So long as you’ve got the funds and the storage capacity, it’s not hard to build a massive selection of spirits, beer, or wine. The tricky part is attracting experts with the knowledge to supervise it, the skills to showcase it and the personality to present it to the public. At Robert Thompson’s new Uptown gastropub Argyll Whisky Beer, that’s exactly where cicerone and “whisky ambassador” Ryan Conklin comes in. Along with his team, including bar manager Kamuran Mataraci, Conklin has developed a beverage program that’s at once sweeping and finely tuned. The overview we gave in our opening report is just the beginning. Here are some more exciting details you should know.
1) Flights are coming soon. “We want to give people an opportunity to understand that bourbon isn’t just bourbon,” says Conklin. And the same goes for other types of whisky. To that end, he plans to introduce flights based on a range of themes. Some will highlight the differences among mashbills (essentially a distillation's grain ratio). Others will offer geographical lessons: comparing Scotch-producing regions or the single malts of Japan versus those of India. Each flight will come with a printed card that displays basic information about what you’re drinking on the front and tasting notes on the back. Conklin sees the collectible cards as a take-home study guide for aspiring geeks.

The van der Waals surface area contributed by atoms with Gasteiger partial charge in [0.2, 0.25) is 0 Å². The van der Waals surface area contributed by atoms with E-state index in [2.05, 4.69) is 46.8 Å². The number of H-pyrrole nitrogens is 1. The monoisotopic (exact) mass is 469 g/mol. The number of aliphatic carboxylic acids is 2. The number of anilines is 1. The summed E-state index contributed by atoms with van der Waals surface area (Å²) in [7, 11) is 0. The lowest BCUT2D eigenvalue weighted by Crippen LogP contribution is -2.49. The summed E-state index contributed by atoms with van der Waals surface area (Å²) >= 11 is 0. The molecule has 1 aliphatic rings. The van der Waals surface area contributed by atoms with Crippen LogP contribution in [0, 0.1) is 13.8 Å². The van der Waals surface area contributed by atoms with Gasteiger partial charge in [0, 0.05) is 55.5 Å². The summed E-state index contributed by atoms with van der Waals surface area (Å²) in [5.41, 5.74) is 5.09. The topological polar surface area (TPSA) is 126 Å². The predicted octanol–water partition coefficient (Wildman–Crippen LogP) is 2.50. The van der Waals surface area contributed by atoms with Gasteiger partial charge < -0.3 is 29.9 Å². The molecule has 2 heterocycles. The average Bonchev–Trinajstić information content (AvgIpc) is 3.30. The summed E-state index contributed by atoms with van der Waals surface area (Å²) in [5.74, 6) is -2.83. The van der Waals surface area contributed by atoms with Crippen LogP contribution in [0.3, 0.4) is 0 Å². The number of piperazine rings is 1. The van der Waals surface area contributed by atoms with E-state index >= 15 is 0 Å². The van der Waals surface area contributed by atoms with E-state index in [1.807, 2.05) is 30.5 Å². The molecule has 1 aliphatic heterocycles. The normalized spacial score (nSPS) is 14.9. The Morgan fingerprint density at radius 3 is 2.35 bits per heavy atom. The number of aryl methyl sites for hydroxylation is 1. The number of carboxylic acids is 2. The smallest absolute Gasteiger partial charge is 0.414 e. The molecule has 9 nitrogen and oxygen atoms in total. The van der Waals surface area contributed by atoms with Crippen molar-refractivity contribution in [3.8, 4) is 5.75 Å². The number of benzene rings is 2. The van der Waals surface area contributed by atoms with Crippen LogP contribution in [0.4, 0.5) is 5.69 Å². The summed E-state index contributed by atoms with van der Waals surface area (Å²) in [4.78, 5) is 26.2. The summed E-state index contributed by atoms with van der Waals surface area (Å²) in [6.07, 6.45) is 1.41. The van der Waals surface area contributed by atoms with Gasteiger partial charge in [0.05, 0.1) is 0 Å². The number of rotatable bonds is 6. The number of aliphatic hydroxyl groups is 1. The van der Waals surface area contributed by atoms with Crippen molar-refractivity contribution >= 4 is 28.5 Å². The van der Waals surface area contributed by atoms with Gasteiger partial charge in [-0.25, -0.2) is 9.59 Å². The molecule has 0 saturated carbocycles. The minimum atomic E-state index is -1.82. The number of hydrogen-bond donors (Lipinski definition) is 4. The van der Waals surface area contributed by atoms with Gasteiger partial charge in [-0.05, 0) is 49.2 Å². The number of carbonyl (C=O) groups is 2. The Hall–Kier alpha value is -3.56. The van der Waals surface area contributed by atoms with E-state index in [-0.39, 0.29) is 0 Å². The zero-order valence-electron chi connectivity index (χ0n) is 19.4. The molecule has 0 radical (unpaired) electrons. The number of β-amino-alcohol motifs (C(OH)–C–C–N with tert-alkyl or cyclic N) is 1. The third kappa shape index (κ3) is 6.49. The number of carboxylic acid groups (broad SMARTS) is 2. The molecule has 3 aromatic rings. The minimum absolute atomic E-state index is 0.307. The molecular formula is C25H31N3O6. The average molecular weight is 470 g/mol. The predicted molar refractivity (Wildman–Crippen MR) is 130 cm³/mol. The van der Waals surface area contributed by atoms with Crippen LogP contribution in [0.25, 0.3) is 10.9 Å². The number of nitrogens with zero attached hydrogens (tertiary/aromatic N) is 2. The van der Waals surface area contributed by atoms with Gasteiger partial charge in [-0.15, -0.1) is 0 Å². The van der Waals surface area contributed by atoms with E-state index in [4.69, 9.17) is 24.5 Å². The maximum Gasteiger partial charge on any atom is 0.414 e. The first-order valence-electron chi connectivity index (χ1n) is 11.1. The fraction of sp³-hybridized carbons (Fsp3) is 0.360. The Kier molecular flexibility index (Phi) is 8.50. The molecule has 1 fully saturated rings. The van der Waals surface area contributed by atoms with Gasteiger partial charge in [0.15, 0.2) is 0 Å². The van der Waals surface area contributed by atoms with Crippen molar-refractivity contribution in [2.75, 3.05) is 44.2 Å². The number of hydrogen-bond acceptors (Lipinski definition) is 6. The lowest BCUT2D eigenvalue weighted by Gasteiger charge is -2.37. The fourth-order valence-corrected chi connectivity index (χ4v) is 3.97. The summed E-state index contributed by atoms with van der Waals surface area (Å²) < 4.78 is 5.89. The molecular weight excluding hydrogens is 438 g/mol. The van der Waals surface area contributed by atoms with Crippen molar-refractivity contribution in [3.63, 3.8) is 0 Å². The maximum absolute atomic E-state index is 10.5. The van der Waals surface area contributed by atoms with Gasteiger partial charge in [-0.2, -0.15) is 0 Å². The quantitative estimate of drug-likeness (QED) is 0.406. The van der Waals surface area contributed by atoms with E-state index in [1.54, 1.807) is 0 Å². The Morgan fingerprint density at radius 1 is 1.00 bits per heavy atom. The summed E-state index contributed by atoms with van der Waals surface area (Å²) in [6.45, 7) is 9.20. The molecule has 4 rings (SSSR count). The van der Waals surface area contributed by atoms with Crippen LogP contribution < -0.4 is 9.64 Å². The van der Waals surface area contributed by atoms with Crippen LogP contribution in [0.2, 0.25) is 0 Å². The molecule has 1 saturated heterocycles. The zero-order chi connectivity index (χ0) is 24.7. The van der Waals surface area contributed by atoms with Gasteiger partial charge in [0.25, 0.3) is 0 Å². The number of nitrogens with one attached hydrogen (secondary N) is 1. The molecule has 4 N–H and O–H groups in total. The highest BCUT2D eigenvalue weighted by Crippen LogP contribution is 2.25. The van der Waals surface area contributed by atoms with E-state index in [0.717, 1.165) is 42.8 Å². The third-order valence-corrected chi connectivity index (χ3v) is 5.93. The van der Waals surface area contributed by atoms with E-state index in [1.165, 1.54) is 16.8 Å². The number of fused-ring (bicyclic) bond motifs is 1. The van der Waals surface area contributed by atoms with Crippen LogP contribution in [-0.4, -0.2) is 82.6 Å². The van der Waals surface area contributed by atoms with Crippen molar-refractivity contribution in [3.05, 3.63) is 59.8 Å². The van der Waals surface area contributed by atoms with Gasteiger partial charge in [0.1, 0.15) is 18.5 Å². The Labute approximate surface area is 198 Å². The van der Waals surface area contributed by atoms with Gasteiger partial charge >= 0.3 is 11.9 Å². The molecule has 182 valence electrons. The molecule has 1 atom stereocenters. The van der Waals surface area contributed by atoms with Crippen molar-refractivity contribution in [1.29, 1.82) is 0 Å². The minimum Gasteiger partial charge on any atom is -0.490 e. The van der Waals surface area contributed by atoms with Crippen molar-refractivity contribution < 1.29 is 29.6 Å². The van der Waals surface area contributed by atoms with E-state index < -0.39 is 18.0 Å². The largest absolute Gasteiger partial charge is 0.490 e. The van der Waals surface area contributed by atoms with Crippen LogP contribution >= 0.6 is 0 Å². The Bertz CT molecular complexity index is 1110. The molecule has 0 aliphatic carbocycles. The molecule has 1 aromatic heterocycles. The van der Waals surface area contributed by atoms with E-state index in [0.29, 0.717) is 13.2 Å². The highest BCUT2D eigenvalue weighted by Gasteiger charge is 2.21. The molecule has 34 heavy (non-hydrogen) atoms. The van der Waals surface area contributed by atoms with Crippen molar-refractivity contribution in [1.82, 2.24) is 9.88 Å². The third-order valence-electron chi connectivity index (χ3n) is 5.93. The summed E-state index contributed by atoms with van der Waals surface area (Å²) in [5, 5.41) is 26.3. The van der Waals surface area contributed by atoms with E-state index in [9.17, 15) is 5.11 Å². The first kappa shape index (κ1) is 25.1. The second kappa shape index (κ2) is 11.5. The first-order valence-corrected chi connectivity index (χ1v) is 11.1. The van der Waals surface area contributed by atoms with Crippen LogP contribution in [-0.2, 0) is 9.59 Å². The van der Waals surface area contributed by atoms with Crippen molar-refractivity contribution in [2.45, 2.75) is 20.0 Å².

2) Intimate pairing dinners are also on the horizon. The prospect of working closely with chef John Broening to organize beer and spirits dinners that “fundamentally change the way people see food and beverages arriving at the table together” was “a big part of me taking this job,” Conklin claims. He’s picturing get-togethers of just a few guests at a time to allow for one-on-one discussions on “what pairing’s all about — a third element. It’s not about the marriage but the child they create.” Having once attended a dinner at which Conklin, then working for Euclid Hall, blew our minds by pairing a dish of tagliatelle in veal ragu with German hefeweizen, we can attest to the revelations in store..
3) No drink is an afterthought. Though “people probably weren’t expecting that we were going to do anything but whisky and beer,” Argyll is committed to a program that complements U.K. drinking traditions. For instance, the rum selection features products from former British colonies, American and French ciders supplement those from England and even the four mezcals on offer “speak to the smoke and terroir you find in Scotch,” Conklin explains. And then there are the punches for two (remember, Thompson also owns Punch Bowl Social): “It doesn’t necessarily fit the concept, but it’s still quite a fun conversation starter. We serve them in small flower vases and there’s one on the brunch menu that comes in a teapot.”
4) Ice matters. Granted, like most connoisseurs, Conklin recommends drinking straight spirits neat, since “flavors bloom as they come up to room temperature.” But for cocktails like the Tuck & Roll (pictured above on the right) made with 1792 Ridgemont Reserve Bourbon, raspberry, lemon and mint, the bar is bringing in 300-pound blocks of ice to break down into two-inch cubes. Says Mataraci of the libations they're pouring, “It’s all about putting a smile on someone’s face.”
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